Why project management matters…
Last weekend I and fellow CMS Mythbuster John Eckman braved a snowstorm to attend the 2012 Western Massachusetts Drupal Camp. John gave a talk on a recent higher-ed project using Drupal and Kaltura. The day was filled with informative sessions on a number of different topics including a fantastic hour on the basics of Linux and Drush provided by a local tech guy named Rick Umali.
My favorite talk was given by a collaborative of developers whose session title seemed to indicate a totally successful project outcome. Although the site they presented was absolutely stunning there were many hints the project did not unfold under ideal conditions. Hanging in the spaces between the things they did share, some facts became clearly evident which were later confirmed during the Q&A:
- The team accepted the project on a fixed bid.
- The requirements started changing early in the process and changed often.
- The team compounded their problems by starting development without confirming the requirements and before they received the designs from a third party.
- Naturally, the client was unwilling to accept anything less than exactly what they expected (a moving target) and was unwilling to pay anything more than they agreed to in the original SOW (a fixed amount).
Apparently I wasn’t the only person in the amphitheater who recognized the hungry little pig they tried to makeover with the title of their talk. While the audience pelted the developers with a barrage of scope related questions I thought to myself: Had this session could have been entitled “why project management matters” the audience might have been more charitable. In terms of satisfying their client’s requirements the team eventually hit a very attractive home run. In terms of profitability, client fatigue, resourcing, and timeline, however, the team eventually conceded it was a failure (after a series of tough questions).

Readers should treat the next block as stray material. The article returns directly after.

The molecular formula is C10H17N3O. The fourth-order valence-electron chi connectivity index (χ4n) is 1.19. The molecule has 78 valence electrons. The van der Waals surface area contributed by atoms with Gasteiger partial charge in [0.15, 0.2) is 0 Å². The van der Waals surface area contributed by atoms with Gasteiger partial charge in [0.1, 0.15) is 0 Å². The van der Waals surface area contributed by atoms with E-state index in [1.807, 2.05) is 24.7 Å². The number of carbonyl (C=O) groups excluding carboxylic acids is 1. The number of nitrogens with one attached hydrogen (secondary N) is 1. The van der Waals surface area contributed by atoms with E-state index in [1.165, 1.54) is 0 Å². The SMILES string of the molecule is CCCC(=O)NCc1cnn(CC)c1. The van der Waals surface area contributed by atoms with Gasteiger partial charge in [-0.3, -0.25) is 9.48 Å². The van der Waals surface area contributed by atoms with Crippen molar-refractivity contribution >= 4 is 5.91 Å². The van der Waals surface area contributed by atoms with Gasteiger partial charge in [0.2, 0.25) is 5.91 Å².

It was also easy to feel sympathy for the team. First of all, anyone who has been in this business long enough has been there. It’s also not hard to understand why they would interpret the outcome as a lesson on how to build a truly remarkable website on a short timeline with budget constraints. After all, consistently delivering value to the customer is absolutely an important aspiration for any agency designing and building CMS driven websites.
Alas, with experience comes the realization our role as design and build agencies must be sustainable for the long term. In this case the development team admittedly had to work many late nights and weekends. When the site was finally delivered, had they run an hours analysis, they may have learned their time would have been more profitably spent working at a McDonald’s in Kuala Lumpur than on this project. Not a recipe for success.
Of course, there are plenty of reasons why project management matters besides budget. Frankly, in over a decade I’ve yet to have a single project without a schedule. I’ve also yet to come across a project for which it wasn’t critically important to communicate often, clearly understand the scope of what my team was building, or to have an individual on the team tightly focused on the quality of the product.
Strong project management discipline says a lot about the maturity of an agency. Scope, schedule, budget, and communication will factor into the success or failure of a project with or without an experienced project manager. Failure to proactively address these factors always places an unfair burden on those members of the team who should be focused on strategy, user experience, design, development, and engineering.
How has project management affected the outcome of projects you’ve been part of?